Aside from the pandemic, ransomware has become one of the gravest threats to the global economy. It is no longer a matter of “if” an organization is going to be attacked but “when,” according to Gartner.
The research firm predicts that 75% of organizations will face one or more attacks by 2025. National Security Institute found the average ransomware payout was $200,000 in 2020, up from just $5,000 two years ago as ransomware gangs resort to more aggressive tactics to get what they want.
Large-scale attacks on enterprises—the latest being one against Accenture—are creating regular headlines. The U.S. is the largest region for such attacks, and ransomware accounted for 30% of all U.S.-based cyberattacks in 2020, more than double the rate globally.
Why is ransomware worse now?
The word among security experts is that the Covid-19 pandemic, with its resulting lockdowns and work-from-home mandates, created an enticing new opportunity for hackers.
Employees sometimes use insecure personal devices and networks, accessing desktops over the easily-compromised Remote Desktop Protocol (RDP) software and connected by VPNs which aren’t always configured or secured properly. This has led to a perfect storm of vulnerability at even the largest corporations with massive IT budgets and large teams in place. Ransomware attacks are also becoming more sophisticated.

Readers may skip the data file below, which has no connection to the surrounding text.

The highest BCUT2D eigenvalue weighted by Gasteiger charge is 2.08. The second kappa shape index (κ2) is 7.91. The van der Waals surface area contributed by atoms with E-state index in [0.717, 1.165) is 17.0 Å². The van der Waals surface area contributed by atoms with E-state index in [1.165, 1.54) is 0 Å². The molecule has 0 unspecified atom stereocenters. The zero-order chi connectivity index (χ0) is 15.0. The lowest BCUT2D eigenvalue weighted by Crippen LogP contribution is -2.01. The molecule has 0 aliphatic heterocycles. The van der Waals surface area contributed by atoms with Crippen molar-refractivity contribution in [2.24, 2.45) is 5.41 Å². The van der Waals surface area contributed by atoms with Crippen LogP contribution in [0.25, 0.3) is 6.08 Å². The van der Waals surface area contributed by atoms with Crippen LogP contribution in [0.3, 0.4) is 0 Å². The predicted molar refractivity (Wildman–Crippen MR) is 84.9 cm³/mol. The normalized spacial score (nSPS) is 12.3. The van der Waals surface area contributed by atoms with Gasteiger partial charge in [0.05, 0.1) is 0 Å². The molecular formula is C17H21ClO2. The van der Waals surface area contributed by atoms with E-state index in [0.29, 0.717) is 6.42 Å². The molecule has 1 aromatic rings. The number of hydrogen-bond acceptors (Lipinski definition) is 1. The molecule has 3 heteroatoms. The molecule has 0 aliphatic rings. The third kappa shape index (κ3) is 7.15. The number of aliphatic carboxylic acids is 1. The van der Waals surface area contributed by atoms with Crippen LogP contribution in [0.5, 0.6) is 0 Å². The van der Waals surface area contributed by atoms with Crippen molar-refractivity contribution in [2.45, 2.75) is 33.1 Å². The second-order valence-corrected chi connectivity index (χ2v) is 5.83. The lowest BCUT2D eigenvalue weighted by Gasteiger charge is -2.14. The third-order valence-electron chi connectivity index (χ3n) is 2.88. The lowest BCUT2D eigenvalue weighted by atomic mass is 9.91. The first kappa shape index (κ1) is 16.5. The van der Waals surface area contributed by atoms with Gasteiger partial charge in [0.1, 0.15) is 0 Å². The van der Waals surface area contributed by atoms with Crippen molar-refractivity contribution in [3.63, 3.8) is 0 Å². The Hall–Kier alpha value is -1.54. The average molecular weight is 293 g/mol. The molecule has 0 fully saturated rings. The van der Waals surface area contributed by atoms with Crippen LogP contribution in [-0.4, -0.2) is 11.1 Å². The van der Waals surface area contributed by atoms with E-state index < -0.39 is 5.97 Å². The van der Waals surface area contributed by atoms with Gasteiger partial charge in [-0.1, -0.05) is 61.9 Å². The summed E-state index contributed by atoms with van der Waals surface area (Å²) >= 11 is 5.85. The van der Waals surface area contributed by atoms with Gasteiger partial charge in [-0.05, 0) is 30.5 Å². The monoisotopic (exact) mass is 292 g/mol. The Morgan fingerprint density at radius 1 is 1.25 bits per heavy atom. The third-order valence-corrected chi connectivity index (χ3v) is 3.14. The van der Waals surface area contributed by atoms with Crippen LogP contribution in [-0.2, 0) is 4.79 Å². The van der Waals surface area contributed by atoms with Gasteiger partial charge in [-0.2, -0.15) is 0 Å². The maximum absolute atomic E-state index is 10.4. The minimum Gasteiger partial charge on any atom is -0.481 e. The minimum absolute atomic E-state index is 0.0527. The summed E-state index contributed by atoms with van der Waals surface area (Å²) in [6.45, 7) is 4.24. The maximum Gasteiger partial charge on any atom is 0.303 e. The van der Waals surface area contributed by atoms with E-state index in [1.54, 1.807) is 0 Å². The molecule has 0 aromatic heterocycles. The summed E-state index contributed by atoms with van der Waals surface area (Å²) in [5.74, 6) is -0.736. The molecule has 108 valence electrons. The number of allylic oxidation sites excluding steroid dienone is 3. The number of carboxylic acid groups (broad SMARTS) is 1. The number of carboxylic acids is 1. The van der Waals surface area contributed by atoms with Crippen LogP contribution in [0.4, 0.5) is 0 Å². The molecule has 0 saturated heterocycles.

Ransomware software is now attacking in multiple stages, from penetrating the network, to stealing credentials, to attacking the backup systems. Over this entire time period, which can take weeks to months, companies typically don’t know they are under attack until finally someone suddenly notices files becoming encrypted and unusable.
How does this affect data storage?
Ransomware players are attacking all IT infrastructure, not just servers and applications. In 2021, the network attached storage (NAS) appliance maker QNAP alerted its customers that eCh0raix ransomware was attacking its NAS devices, especially those with weak passwords, as reported in this ransomware paper by ESET.